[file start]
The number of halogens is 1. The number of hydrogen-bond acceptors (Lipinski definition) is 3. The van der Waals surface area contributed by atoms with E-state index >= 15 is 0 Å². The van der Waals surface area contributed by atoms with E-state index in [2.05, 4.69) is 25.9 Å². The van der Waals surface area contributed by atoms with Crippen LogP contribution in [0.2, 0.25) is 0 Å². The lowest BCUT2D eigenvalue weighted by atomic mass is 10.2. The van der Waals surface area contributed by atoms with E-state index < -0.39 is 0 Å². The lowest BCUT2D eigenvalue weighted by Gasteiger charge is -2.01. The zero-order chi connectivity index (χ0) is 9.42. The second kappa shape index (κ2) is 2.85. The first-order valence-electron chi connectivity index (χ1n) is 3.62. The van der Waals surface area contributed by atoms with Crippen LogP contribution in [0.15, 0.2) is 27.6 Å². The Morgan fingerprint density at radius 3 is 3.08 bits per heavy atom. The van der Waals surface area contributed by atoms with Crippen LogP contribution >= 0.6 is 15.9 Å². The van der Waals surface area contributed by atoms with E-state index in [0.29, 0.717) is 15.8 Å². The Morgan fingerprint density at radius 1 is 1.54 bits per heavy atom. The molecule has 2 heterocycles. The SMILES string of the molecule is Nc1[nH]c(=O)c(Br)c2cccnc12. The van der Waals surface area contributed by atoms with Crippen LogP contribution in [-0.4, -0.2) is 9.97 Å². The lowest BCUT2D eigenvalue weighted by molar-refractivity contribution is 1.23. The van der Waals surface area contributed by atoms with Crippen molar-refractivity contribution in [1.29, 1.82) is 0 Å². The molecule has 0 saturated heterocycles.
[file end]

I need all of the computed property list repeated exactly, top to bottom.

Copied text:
The number of halogens is 1. The number of hydrogen-bond acceptors (Lipinski definition) is 3. The van der Waals surface area contributed by atoms with E-state index >= 15 is 0 Å². The van der Waals surface area contributed by atoms with E-state index in [2.05, 4.69) is 25.9 Å². The van der Waals surface area contributed by atoms with Crippen LogP contribution in [0.2, 0.25) is 0 Å². The lowest BCUT2D eigenvalue weighted by atomic mass is 10.2. The van der Waals surface area contributed by atoms with E-state index < -0.39 is 0 Å². The lowest BCUT2D eigenvalue weighted by Gasteiger charge is -2.01. The zero-order chi connectivity index (χ0) is 9.42. The second kappa shape index (κ2) is 2.85. The first-order valence-electron chi connectivity index (χ1n) is 3.62. The van der Waals surface area contributed by atoms with Crippen LogP contribution in [0.15, 0.2) is 27.6 Å². The Morgan fingerprint density at radius 3 is 3.08 bits per heavy atom. The van der Waals surface area contributed by atoms with Crippen LogP contribution >= 0.6 is 15.9 Å². The van der Waals surface area contributed by atoms with E-state index in [0.29, 0.717) is 15.8 Å². The Morgan fingerprint density at radius 1 is 1.54 bits per heavy atom. The molecule has 2 heterocycles. The SMILES string of the molecule is Nc1[nH]c(=O)c(Br)c2cccnc12. The van der Waals surface area contributed by atoms with Crippen LogP contribution in [-0.4, -0.2) is 9.97 Å². The lowest BCUT2D eigenvalue weighted by molar-refractivity contribution is 1.23. The van der Waals surface area contributed by atoms with Crippen molar-refractivity contribution in [1.29, 1.82) is 0 Å². The molecule has 0 saturated heterocycles.